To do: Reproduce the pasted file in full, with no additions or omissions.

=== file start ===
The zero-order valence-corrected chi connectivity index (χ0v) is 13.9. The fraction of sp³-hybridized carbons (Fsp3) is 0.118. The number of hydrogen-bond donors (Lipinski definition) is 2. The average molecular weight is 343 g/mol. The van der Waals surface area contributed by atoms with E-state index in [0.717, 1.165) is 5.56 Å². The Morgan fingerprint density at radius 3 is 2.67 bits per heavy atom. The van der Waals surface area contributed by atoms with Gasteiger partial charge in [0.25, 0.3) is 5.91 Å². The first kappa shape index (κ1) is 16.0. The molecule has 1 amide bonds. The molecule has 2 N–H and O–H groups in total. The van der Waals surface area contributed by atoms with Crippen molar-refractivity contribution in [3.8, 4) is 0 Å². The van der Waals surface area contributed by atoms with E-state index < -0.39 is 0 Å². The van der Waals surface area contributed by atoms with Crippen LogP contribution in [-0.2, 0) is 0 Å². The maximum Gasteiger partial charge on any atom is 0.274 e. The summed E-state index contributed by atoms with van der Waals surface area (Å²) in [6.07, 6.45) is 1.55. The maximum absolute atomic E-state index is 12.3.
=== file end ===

The zero-order valence-corrected chi connectivity index (χ0v) is 13.9. The fraction of sp³-hybridized carbons (Fsp3) is 0.118. The number of hydrogen-bond donors (Lipinski definition) is 2. The average molecular weight is 343 g/mol. The van der Waals surface area contributed by atoms with E-state index in [0.717, 1.165) is 5.56 Å². The Morgan fingerprint density at radius 3 is 2.67 bits per heavy atom. The van der Waals surface area contributed by atoms with Gasteiger partial charge in [0.25, 0.3) is 5.91 Å². The first kappa shape index (κ1) is 16.0. The molecule has 1 amide bonds. The molecule has 2 N–H and O–H groups in total. The van der Waals surface area contributed by atoms with Crippen molar-refractivity contribution in [3.8, 4) is 0 Å². The van der Waals surface area contributed by atoms with E-state index < -0.39 is 0 Å². The van der Waals surface area contributed by atoms with Crippen LogP contribution in [-0.2, 0) is 0 Å². The maximum Gasteiger partial charge on any atom is 0.274 e. The summed E-state index contributed by atoms with van der Waals surface area (Å²) in [6.07, 6.45) is 1.55. The maximum absolute atomic E-state index is 12.3.